Genealogy is more than statistics and facts. This class will give
you a chance to understand the Jewish immigration experience and
we'll discover tricks and tips to successfully search for Jewish
ancestry.

With each passing generation, the torch passes to children whose
lifestyle is further >from the immigrant experience. Now we have to
dig deep in order to bring up images and voices >from the past, to
understand and recreate their lives.

This class will cover Jewish institutions in the old country and
in the U.S. It will help a researcher discover patterns and
prejudices that affected the way life was lived in the new country.
Jewish life cycles, customs and culture, origin of family names and
naming practices, assimilation and acculturation, migrations
patterns and surname mapping will be part of this study.

For this class a student will work on one immigrant family and the
town (or city) where they first settled -- New York, Chicago, St.
Louis or points west. The course includes general research tasks
and assignments to give insight into the Jewish search.

Class is taught in a *forum* setting, private to this class. The
site is open at all times for students to post. The instructor
answers posts daily. Cost is $120 for 4 weeks. The full class
description is at
http://www.jewishgen.org/education/description.asp?course=40022.
To enroll go to www.jewishgen.org/education and click on enroll.

For questions, please contact me
Nancy Holden, Instruction Manager
JewishGen-Education@lyris.JewishGen.org


Belarus SIG #Belarus New education course - The Jewish in Jewish Genealogy #belarus

Nancy Holden
 

JewishGen Education will offer a new online forum - The Jewish in
Jewish Genealogy
May 1 - May 29

Genealogy is more than statistics and facts. This class will give
you a chance to understand the Jewish immigration experience and
we'll discover tricks and tips to successfully search for Jewish
ancestry.

With each passing generation, the torch passes to children whose
lifestyle is further >from the immigrant experience. Now we have to
dig deep in order to bring up images and voices >from the past, to
understand and recreate their lives.

This class will cover Jewish institutions in the old country and
in the U.S. It will help a researcher discover patterns and
prejudices that affected the way life was lived in the new country.
Jewish life cycles, customs and culture, origin of family names and
naming practices, assimilation and acculturation, migrations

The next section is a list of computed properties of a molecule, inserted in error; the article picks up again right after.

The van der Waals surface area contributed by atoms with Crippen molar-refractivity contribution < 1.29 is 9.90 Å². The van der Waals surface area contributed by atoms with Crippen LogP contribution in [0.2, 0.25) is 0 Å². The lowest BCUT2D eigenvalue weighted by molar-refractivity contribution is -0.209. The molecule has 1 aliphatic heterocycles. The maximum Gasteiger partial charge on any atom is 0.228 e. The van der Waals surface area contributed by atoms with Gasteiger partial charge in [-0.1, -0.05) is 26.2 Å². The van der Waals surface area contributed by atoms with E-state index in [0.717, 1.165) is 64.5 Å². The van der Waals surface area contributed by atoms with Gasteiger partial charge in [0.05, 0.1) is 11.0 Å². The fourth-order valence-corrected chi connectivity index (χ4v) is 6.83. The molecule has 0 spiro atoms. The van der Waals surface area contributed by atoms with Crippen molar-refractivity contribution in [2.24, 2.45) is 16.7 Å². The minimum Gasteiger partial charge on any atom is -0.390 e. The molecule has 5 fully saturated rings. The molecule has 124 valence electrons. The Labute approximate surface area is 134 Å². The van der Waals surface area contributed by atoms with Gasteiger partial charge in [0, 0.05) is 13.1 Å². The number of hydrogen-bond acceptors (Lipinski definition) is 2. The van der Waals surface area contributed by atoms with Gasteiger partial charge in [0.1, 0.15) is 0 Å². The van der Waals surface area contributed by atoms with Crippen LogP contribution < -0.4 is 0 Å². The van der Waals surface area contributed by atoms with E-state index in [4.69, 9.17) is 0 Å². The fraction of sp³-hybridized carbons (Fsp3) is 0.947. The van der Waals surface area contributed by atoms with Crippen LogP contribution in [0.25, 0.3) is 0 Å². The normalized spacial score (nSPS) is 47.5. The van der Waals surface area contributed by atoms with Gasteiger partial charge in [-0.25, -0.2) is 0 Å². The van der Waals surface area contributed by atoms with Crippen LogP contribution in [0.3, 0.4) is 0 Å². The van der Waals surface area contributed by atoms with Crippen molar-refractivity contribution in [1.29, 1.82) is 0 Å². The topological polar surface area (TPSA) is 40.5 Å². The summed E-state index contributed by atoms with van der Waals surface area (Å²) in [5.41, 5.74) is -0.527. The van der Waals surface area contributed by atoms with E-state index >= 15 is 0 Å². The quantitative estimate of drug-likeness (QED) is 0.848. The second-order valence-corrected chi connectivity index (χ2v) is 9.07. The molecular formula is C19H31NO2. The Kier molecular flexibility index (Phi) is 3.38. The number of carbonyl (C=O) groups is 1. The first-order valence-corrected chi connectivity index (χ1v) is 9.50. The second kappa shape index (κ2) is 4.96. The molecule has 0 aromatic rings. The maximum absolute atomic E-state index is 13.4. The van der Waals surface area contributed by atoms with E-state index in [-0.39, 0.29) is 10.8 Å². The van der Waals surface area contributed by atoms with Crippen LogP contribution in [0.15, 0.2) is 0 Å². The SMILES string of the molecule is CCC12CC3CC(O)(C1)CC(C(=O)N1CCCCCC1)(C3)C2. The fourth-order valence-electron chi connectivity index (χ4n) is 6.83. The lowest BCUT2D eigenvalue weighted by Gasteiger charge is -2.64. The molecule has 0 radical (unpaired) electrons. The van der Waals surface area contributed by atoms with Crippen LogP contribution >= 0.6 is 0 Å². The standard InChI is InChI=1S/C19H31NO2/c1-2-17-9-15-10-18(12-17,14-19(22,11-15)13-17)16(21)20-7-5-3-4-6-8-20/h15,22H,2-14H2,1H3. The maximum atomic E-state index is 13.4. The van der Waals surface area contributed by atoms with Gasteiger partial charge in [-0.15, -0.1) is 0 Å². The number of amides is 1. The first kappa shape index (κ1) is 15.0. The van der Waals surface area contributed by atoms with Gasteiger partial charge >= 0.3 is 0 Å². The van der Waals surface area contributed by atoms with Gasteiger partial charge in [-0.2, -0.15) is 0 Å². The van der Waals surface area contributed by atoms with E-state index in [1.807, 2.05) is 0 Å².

patterns and surname mapping will be part of this study.

For this class a student will work on one immigrant family and the
town (or city) where they first settled -- New York, Chicago, St.
Louis or points west. The course includes general research tasks
and assignments to give insight into the Jewish search.

Class is taught in a *forum* setting, private to this class. The
site is open at all times for students to post. The instructor
answers posts daily. Cost is $120 for 4 weeks. The full class
description is at
http://www.jewishgen.org/education/description.asp?course=40022.
To enroll go to www.jewishgen.org/education and click on enroll.

For questions, please contact me
Nancy Holden, Instruction Manager
JewishGen-Education@lyris.JewishGen.org


Unrelated members of a household ? #ukraine

Ronald D. Doctor <rondoctor@...>
 

I have a number of revision list records that show households in which
there are5 to 15 unrelated children, all with different surnames. The
children usually are identified in the census records as "nephews" or
"nieces". Their ages range >from infants (age about 1 year) to early20s.
These revision list records are >from the early to mid-1800s in the
Kremenets district of Ukraine.

Does anyone know why this would be? Did these households serve as foster
homes, or perhaps as orphanages for the community? Did the households
receive a stipend >from the community to care for these children? Is it
likely that the children truly are related to the head of household?

Ron

--
Ron Doctor (rddpdx@gmail.com)
Co-Coordinator, Kremenets Shtetl CO-OP/Jewish Records Indexing-Poland
http://kehilalinks.jewishgen.org/Kremenets
Portland, Oregon USA
and
Board Member and Past Coordinator
JewishGen Ukraine Special Interest Group (Ukraine SIG)

Researching DOCTOR (DIOKHTER), VARER, AVERBAKH, KORENFELD ... all >from Kremenets, Oleksinets, Yampol, Vishnevets
and KAZDOY (KOSODOY), DUBINSKI, DUBOWSKY ... all >from Kiev, Uman, Odessa


Ukraine SIG #Ukraine Unrelated members of a household ? #ukraine

Ronald D. Doctor <rondoctor@...>
 

I have a number of revision list records that show households in which
there are5 to 15 unrelated children, all with different surnames. The
children usually are identified in the census records as "nephews" or
"nieces". Their ages range >from infants (age about 1 year) to early20s.
These revision list records are >from the early to mid-1800s in the
Kremenets district of Ukraine.

Does anyone know why this would be? Did these households serve as foster
homes, or perhaps as orphanages for the community? Did the households
receive a stipend >from the community to care for these children? Is it